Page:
Comparison of performance in the two cohorts
The discrimination statistics for QRISK in THIN are similar to those for the original QRISK validation cohort from QRESEARCH. There is a small degree of underprediction using QRISK in the THIN cohort which may be due partly to the low recording of family history in the THIN database—something which is likely to improve if the recording of family history is encouraged by inclusion in national guidelines and use of templates to standardise data entry. It may also be due to the slightly higher incidence of CVD in the THIN cohort, particularly in men.
Using QRISK instead of Framingham results in a clinically important reclassification of patients into high or low risk. For example, in the THIN analysis, more than half of the patients classified at high risk according to Framingham would be reclassified as low risk using QRISK and these patients do have a low observed 10-year risk of 17%. Similarly, patients at low risk using Framingham but high risk using QRISK had high observed 10-year risk of 24%. This shows that using Framingham would fail to identify patients at high risk of CVD but include others who are actually at low risk.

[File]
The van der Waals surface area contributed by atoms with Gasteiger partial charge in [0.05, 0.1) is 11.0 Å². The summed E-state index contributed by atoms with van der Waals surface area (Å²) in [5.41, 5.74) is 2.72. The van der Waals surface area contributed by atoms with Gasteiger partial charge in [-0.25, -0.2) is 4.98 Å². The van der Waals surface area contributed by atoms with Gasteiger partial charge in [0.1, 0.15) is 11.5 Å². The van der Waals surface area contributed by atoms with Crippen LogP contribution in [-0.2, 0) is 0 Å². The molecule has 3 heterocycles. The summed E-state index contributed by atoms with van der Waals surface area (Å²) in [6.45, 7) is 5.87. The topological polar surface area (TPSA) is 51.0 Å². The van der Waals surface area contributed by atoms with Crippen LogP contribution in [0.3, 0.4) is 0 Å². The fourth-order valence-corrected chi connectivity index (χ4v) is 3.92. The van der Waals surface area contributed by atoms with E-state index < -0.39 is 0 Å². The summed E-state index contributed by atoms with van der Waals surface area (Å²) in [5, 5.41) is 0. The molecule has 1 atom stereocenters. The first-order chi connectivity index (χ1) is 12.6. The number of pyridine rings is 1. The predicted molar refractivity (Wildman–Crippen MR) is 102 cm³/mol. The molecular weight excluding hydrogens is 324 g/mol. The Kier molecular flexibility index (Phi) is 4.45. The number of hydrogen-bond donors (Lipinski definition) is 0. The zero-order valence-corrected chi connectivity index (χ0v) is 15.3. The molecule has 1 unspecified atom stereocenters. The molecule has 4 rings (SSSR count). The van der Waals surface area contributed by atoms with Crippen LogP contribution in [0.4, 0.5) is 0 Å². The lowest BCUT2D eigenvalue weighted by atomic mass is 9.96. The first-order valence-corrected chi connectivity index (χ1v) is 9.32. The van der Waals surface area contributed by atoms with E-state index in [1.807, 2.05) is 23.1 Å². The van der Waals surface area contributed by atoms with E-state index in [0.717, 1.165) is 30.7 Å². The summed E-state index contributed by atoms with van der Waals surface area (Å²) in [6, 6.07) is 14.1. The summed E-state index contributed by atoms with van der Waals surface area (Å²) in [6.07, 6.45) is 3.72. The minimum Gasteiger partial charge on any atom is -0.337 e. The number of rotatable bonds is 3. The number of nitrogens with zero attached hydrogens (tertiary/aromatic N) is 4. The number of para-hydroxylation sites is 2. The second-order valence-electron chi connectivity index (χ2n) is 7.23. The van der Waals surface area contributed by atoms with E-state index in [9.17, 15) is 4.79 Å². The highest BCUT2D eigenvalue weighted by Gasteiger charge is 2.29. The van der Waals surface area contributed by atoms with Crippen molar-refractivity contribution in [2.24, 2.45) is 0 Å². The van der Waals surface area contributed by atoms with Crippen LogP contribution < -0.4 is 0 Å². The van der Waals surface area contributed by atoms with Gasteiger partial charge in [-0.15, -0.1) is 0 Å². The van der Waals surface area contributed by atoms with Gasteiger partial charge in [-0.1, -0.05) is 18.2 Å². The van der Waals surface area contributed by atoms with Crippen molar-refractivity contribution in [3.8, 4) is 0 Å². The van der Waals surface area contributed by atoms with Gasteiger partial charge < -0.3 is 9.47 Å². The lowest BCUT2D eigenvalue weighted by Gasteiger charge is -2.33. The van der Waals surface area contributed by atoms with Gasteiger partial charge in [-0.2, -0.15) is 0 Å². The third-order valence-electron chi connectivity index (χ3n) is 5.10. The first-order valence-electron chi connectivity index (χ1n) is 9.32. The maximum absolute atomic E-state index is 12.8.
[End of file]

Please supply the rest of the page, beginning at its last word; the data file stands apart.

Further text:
Our analysis demonstrates that QRISK performs well in an independent sample of patients derived from general practices which use a different clinical computer system in the UK. This is an important test of validity, especially since QRISK has been developed for use in the UK primary care population. The results suggest that GPs in different practices measure the same items with similar validity and that their populations are similar. A stronger test of validity would be to examine whether the score operates where risk factors have been measured under different conditions. These include other primary care settings and other parts of the world which have similar levels of cardiovascular risk. An international version of QRISK is an important area for future research and development.
FRAMINGHAM AND SCORE